Axel-In-Charge: Waid & Samnee on "Black Widow" and the Dawn of the All-New, All-Different Era
With the arrival of Blue Estate on PlayStation 4 this week, HeSaw has released a new trailer highlighting the dark humor and over-the-top violence of the rail shooter, as well as DualShock 4′s gyroscopic features.
Inspired by the 12-issue Image Comics series created by Viktor Kalvachev (now creative director of HeSaw), Blue Estate allows players to step into the shoes of Tony Luciano, the homicidal son of a Los Angeles mob boss, and Clarence, a broke former Navy SEAL who’s been hired to clean up his mess. As Tony wages a war with the Sik gang in an effort to get back his kidnapped “Helen of Troy,” Clarence struggles to end the fight.
Viktor Kalvachev has revealed more details about the upcoming rail shooter based on his crime comedy Blue Estate — with the help of a new comic strip he created with Ivan Brandon.
Writing on the PlayStation Blog, Kalvachev provides an overview of the Image Comics series before delving into the HeSaw game, whose PS4 version will utilize DualShock 4′s gyroscopic features (that’s were the new strip comes into play).
The “darkly funny” video game based on the crime comedy Blue Estate will also arrive for PlayStation 4 and Xbox One.
Announced in September for PC, the rail shooter by French indie studio HeSaw and Focus Home Interactive is inspired by the 12-issue Image Comics series created by Viktor Kalvachev (now creative director of HeSaw), and featuring art by Kalvachev, Toby Cypress, Nathan Fox, Robert Valley and others.
The crime comedy Blue Estate is moving from comic books to video games with a “darkly funny” PC rail shooter developed by fledgling French indie studio HeSaw for Leap Motion. A teaser trailer for Blue Estate: The Game debuted this morning online.
Created by Viktor Kalvachev (now creative director of HeSaw), and featuring art by Kalvachev, Toby Cypress, Nathan Fox, Robert Valley and others, the 12-issue Blue Estate was published from 2011 to 2012 by Image Comics.
Players will step into the shoes of Tony Luciana, the bumbling, arrogant mob boss from the comics, “as they’re dragged greasy hair-first into a tangled web of mobster chaos and high-velocity violence. What Tony lacks in smarts he more than makes up for in gun-toting belligerence. The only thing that can keep up with his trigger finger is his penchant for sarcastic one-liners.”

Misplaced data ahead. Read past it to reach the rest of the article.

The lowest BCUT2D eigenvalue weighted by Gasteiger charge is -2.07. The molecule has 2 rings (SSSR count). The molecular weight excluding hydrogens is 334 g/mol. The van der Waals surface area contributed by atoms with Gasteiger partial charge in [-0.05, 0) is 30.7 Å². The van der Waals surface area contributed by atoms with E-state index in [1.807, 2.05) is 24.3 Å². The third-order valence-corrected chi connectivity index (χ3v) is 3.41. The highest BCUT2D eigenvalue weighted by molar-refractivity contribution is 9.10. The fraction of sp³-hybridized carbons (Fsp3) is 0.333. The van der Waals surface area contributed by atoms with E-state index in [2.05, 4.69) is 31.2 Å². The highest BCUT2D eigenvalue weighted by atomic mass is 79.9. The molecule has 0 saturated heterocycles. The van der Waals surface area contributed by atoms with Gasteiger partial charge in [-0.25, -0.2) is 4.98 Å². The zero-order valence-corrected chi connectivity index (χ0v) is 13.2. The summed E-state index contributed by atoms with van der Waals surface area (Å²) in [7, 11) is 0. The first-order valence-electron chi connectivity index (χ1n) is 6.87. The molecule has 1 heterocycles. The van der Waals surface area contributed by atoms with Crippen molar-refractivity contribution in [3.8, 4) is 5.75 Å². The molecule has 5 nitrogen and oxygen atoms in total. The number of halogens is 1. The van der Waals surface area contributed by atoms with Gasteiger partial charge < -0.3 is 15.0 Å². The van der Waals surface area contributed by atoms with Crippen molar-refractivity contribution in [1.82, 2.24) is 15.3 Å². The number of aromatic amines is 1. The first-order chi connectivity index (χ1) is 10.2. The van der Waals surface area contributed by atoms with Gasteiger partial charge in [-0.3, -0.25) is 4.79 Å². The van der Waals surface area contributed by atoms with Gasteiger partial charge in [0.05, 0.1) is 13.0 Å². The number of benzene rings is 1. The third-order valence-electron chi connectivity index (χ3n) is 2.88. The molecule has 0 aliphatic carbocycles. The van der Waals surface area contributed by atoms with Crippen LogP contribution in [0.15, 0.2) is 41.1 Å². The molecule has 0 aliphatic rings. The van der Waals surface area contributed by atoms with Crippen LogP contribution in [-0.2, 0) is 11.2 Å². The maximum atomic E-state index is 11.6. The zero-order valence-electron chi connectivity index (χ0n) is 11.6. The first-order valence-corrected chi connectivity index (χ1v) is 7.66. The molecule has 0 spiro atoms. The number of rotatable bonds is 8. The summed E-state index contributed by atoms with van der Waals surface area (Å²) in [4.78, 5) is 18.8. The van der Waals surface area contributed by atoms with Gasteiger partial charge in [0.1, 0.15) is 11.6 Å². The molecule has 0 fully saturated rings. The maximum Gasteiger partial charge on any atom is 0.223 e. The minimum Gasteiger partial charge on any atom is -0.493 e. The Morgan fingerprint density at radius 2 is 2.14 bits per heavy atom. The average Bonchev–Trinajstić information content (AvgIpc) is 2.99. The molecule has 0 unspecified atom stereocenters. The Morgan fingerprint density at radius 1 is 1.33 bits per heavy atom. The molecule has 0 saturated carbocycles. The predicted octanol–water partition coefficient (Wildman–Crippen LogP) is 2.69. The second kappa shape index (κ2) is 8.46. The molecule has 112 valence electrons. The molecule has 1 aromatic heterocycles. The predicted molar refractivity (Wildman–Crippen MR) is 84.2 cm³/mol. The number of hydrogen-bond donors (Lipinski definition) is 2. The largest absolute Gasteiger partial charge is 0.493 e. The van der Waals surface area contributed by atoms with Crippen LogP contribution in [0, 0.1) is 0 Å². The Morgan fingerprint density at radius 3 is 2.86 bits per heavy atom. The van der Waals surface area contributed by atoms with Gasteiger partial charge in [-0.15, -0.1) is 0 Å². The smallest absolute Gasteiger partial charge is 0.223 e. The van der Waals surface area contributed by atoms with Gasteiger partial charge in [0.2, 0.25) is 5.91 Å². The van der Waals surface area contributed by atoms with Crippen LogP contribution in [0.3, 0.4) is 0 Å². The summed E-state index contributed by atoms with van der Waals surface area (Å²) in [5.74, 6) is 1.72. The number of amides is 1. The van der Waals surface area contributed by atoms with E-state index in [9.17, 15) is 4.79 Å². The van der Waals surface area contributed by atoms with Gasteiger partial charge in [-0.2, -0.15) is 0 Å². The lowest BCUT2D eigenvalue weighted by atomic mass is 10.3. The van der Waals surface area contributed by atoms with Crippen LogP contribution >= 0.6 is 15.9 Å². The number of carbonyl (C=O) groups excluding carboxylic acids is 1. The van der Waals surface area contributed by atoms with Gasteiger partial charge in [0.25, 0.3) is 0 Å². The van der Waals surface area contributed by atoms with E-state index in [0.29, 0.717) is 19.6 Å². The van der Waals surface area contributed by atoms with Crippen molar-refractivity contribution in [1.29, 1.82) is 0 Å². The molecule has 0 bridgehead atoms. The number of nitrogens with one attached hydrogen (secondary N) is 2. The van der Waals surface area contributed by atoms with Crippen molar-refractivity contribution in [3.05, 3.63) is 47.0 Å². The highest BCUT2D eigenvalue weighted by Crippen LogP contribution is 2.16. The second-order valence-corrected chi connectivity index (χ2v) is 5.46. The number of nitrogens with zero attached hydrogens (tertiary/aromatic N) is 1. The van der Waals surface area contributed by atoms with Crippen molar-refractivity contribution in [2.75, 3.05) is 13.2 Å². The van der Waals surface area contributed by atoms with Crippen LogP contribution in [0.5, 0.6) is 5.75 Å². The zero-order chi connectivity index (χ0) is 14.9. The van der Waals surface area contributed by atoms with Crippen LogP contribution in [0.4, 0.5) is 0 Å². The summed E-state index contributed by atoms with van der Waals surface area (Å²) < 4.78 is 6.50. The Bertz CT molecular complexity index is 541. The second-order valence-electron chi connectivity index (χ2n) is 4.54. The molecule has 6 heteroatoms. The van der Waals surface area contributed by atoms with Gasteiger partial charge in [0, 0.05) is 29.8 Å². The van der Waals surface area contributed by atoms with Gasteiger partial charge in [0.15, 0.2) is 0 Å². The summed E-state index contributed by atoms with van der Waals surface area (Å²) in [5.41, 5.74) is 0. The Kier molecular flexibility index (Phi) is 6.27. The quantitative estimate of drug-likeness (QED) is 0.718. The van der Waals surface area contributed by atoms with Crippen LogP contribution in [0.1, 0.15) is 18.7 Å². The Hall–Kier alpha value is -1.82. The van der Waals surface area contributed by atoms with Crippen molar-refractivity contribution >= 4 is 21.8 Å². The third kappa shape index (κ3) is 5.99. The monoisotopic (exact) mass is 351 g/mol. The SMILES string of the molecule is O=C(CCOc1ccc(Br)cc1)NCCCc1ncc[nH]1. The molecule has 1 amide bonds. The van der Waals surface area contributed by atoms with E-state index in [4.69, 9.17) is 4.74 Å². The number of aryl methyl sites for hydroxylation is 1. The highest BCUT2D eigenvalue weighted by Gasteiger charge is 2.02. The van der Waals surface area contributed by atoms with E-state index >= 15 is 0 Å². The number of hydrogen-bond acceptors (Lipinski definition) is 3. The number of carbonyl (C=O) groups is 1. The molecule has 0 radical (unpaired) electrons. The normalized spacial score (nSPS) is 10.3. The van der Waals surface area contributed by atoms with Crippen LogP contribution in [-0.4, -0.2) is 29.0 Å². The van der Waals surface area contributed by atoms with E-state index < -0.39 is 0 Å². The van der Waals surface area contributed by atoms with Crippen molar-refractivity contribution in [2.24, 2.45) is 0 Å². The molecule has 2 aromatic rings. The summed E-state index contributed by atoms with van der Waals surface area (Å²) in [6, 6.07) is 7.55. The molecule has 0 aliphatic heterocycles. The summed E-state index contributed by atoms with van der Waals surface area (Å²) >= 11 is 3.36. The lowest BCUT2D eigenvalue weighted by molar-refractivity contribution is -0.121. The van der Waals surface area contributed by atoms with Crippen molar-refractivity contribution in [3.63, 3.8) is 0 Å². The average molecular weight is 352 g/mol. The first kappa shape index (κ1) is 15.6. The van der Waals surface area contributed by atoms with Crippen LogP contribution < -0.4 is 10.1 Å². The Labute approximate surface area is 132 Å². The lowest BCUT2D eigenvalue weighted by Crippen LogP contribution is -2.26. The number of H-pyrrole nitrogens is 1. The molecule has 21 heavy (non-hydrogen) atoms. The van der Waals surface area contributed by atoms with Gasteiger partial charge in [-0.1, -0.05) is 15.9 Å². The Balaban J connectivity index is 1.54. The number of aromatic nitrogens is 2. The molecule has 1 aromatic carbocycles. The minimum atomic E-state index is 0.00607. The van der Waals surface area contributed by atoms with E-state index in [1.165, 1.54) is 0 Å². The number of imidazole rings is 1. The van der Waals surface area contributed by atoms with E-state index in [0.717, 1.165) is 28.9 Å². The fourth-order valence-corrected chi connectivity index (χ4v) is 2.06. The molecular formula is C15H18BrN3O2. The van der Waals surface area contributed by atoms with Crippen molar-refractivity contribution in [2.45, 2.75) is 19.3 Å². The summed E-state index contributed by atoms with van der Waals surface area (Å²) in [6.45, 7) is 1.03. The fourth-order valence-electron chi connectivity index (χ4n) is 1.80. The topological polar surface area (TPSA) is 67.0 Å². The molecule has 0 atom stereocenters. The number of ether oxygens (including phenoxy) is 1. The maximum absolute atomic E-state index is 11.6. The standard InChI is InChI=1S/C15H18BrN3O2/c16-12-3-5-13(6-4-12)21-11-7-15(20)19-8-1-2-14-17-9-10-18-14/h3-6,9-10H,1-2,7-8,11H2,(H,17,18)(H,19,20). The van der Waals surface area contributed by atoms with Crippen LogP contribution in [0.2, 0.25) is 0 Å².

“The Blue Estate comic series is a real labor of love for me, and it’s very cool to see some of the characters come to life off the page in such an amazing interactive way with Leap Motion,” Kalvachev said in a statement. “Tony Luciano is a good choice of character for the lead role with his sharp tongue and itchy trigger finger. It really is a lot of fun to play and I hope people are going to love it.”
Publishing | We noted in late April that Archie Comics appeared to be embracing cultural and political commentary with its upcoming Kevin Keller miniseries, which features Riverdale’s first openly gay character and his father, a retired three-star general. But now the publisher, or at least the character, is going a step further, marching into the middle of the debate over gays and lesbians openly serving in the armed forces by revealing that Kevin aspires to be a journalist, but only after attending the U.S. Military Academy and becoming an Army officer. “Even though we don’t tackle the specific issue of Don’t Ask Don’ Tell, the goal was to show that patriotism knows no specific gender, race or sexual orientation,” cartoonist Dan Parent says. “While it sounds like heavy subject matter, I tried to show it simply that Kevin, like his dad, loves his country. Being gay doesn’t effect that in any way.” [The Associated Press]
Publishing | DC Comics’ line-wide reboot has received extensive coverage by mainstream media outlets, based largely on the original USA Today article or The Associated Press report. But my favorite piece is this one by George Gene Gustines that turns back the clock to 1985 and attempts to explain to The New York Times audience the effects, and problems, of Crisis on Infinite Earths, and the publisher’s subsequent attempts to streamline continuity: “… If the goal was to make the DC universe easier to understand, the end result was the opposite: to this day, fans frequently mention ‘pre-Crisis‘ and ‘post-Crisis‘ as a way to distinguish stories. Twenty years later, in the Infinite Crisis limited series, DC tried to clean continuity up again: Superman’s career as Superboy was back; Batman knew who murdered the Waynes; and Wonder Woman was a founder of the Justice League again.” [The New York Times]